Understanding how frogs and other amphibians move through their environment is crucial. That’s why researchers and environmentalists do it for effective conservation efforts.
Movement is an important part of a species’ interaction with its surroundings. Any disruptions in amphibian habitats can impact their populations.
There was a need to address the lack of data on the movement behavior of a nocturnal tree frog. It’s also known as Burmeister’s leaf frog (Phyllomedusa burmeisteri).
So, a team from Brazil and Germany conducted a study within the Reserva Ecologica Michelin in Brazil’s Bahia region. The findings, published in Scientific Reports, provide insights into the movement patterns of these frogs and their relationship with the environment.
Burmeister’s leaf frogs
These Burmeister’s leaf frogs undergo a transformation from tadpoles in ponds to land dwellers when they’re more mature.
Unlike leaping or jumping, they move using their legs, often clinging to surfaces like tree branches.
Factors that affect their movement include the availability of resources and the landscape structure. Understanding their movement sheds light on various aspects of their lives. We’ll know their habitat range, population densities, migration patterns, and breeding locations.
Now, in the study, the researchers wanted to estimate how far the frogs travelled within one day or four. This was done to get a good grasp of their movement patterns.
Moreover, the researchers tried to identify any connections between a frog’s weight and its movement. They want to compare the patterns of the frogs from forest ponds with ones from ponds outside the forest.
This study was done by attaching a backpack-like device with a spool-and-line mechanism to each frog. The spool was wound with approximately 250 meters of line. Not to worry about being unethical, the device must weigh less than 10% of the frog’s body weight. You can see the device here.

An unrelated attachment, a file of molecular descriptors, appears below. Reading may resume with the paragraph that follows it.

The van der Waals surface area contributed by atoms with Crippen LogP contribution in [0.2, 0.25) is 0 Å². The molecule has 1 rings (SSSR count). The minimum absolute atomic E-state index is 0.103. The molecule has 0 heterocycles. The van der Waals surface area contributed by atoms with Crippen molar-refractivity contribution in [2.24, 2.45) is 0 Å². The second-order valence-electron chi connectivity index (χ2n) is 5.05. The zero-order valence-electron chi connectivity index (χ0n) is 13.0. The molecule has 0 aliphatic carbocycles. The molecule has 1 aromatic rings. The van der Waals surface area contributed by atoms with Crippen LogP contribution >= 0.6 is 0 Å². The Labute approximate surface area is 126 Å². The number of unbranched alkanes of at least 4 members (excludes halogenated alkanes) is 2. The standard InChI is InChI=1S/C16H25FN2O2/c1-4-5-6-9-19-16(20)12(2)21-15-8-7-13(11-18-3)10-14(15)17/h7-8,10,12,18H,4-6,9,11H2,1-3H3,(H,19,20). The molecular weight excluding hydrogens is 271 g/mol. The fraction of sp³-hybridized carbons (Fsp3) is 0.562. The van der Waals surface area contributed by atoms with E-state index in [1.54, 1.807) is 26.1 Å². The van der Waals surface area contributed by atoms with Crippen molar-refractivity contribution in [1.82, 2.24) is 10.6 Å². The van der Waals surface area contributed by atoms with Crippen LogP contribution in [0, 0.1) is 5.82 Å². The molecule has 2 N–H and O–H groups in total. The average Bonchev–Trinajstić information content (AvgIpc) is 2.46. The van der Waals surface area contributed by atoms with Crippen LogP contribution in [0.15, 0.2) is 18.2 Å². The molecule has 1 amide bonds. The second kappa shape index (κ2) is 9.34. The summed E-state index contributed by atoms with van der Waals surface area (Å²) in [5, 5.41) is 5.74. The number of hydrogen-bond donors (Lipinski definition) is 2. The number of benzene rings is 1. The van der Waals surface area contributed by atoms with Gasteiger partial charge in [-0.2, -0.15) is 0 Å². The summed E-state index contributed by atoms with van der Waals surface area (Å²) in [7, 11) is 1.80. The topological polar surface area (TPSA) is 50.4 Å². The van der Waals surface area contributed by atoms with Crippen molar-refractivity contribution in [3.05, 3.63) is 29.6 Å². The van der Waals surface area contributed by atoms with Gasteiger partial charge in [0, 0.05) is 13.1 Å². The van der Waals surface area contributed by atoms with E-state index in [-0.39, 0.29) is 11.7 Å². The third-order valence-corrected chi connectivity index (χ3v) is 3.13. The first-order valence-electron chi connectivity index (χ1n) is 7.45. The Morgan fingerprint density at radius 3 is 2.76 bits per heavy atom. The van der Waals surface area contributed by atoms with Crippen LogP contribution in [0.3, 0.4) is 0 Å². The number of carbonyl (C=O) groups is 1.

Tracking the froggies
Over four days, the researchers monitored each frog by following the line.
They regularly checked for injuries, and replaced the spools as needed to ensure the line did not run out. The researchers also recorded the distances covered, the maximum heights reached, and the frogs’ behaviors during their observations.
The team observed that these tracking devices did not hinder the frogs’ natural activities. All of them could walk, climb trees, and move through water without difficulty.
Now, the mean total movement distances showed no significant difference between forest and open areas. However, forest-dwelling frogs reached greater heights. Furthermore, those in open areas took slightly more steps on average.
All the study subjects displayed random variations in horizontal and vertical movements. Similar fluctuations also happened in travel during directional changes and in their daily activity patterns.